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We were joined in-studio by five musicians, and zero instruments — no drums, no guitars, no keyboards — just five voices that, together, form the internationally acclaimed a cappella supergroup, Pentatonix.
They were winners of NBC's "The Sing-Off" back in 2011, and they've since toured all over the world and performed everywhere from The Tonight Show to Ellen to Sesame Street. Today, they make their Radio Boston debut.
Scott Hoying, lead vocalist. He tweets at @scotthoying.
Kirstin Maldonado, lead vocalist. She tweets at @kirstin_taylor.
Mitch Grassi, lead vocalist. He tweets at @mitchgrassi.
Avi Kaplan, vocal bass. He tweets at @Avi_Kaplan.
Kevin Olusola, beatboxer. He tweets at @KOlusola.
On not knowing each other before singing together:
Scott Hoying: "We actually lived in four different states and so the only day that we could rehearse was the day before, so that's actually when we met Kevin and that's when some people met Avi. It was kind of a crazy thing. The trio was the original group, it was just the three of us and we grew up together, we'd sung together for a long time. But when we added Avi and Kevin it was kind of just a fate thing. We didn't know if it was going to be good or if it would sound right, but when we all sang together for the first time it was just an organic, special moment. We didn't even have to rehearse that much, it just worked. And we're very thankful for that."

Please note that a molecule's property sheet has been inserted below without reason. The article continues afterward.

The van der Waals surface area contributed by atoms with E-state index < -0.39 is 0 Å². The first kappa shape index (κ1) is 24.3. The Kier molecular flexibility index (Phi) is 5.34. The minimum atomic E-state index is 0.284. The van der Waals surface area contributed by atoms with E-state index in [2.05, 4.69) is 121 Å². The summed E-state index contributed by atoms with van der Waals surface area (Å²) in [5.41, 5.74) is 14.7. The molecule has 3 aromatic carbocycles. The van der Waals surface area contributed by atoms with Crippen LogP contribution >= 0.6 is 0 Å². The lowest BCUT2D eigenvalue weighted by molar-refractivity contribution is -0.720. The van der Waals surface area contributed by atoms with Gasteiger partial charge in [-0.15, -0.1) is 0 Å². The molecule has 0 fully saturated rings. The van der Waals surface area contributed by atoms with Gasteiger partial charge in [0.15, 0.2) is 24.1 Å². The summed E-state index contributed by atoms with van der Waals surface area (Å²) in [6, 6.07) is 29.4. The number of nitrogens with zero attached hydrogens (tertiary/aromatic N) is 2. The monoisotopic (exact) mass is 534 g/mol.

On what it's like to make arrangements for an all-vocal band:
Mitch Grassi: "It's a collaborative thing, pretty much. I mean, we just sit in a circle and throw out ideas and just work with different ideas until we have a solid foundation for a song. It can be pretty challenging sometimes. We definitely have road blocks and creative differences."
On transitioning to original music:
Scott Hoying: "It's hard for an a capella group to transition to original music. But we love writing and we really want to be original artists. We're slowly but surely getting there. We've been writing a lot lately and we're going to do an original for you today that we're excited about."
On a capella becoming more popular:
Scott Hoying: "I just think a lot of people really enjoy this music. They're just never really exposed to it in the right way and I think that a cappella is definitely becoming the forefront of music in a lot of ways because people are looking for something organic and vocal that brings it back to the roots of choral music."
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